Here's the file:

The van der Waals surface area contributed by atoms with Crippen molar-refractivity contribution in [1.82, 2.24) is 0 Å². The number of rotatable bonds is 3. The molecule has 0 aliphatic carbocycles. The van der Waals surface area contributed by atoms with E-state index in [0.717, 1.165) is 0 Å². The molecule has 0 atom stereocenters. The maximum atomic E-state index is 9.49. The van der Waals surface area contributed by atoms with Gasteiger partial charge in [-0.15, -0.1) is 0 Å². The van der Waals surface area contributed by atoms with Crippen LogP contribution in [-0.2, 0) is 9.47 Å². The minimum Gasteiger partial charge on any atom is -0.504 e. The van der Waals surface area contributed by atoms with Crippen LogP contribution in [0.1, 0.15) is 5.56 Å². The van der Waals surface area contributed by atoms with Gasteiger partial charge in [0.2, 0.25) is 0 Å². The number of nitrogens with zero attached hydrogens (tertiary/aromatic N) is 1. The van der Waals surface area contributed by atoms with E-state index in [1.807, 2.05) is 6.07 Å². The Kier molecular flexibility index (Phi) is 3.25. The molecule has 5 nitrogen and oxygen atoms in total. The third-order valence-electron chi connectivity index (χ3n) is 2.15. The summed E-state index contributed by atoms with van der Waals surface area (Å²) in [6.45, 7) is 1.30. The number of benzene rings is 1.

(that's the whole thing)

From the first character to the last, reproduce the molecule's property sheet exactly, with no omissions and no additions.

The van der Waals surface area contributed by atoms with Crippen molar-refractivity contribution in [1.82, 2.24) is 0 Å². The number of rotatable bonds is 3. The molecule has 0 aliphatic carbocycles. The van der Waals surface area contributed by atoms with E-state index in [0.717, 1.165) is 0 Å². The molecule has 0 atom stereocenters. The maximum atomic E-state index is 9.49. The van der Waals surface area contributed by atoms with Gasteiger partial charge in [-0.15, -0.1) is 0 Å². The van der Waals surface area contributed by atoms with Crippen LogP contribution in [-0.2, 0) is 9.47 Å². The minimum Gasteiger partial charge on any atom is -0.504 e. The van der Waals surface area contributed by atoms with Crippen LogP contribution in [0.1, 0.15) is 5.56 Å². The van der Waals surface area contributed by atoms with Gasteiger partial charge in [0.2, 0.25) is 0 Å². The number of nitrogens with zero attached hydrogens (tertiary/aromatic N) is 1. The van der Waals surface area contributed by atoms with E-state index in [1.807, 2.05) is 6.07 Å². The Kier molecular flexibility index (Phi) is 3.25. The molecule has 5 nitrogen and oxygen atoms in total. The third-order valence-electron chi connectivity index (χ3n) is 2.15. The summed E-state index contributed by atoms with van der Waals surface area (Å²) in [6.45, 7) is 1.30. The number of benzene rings is 1.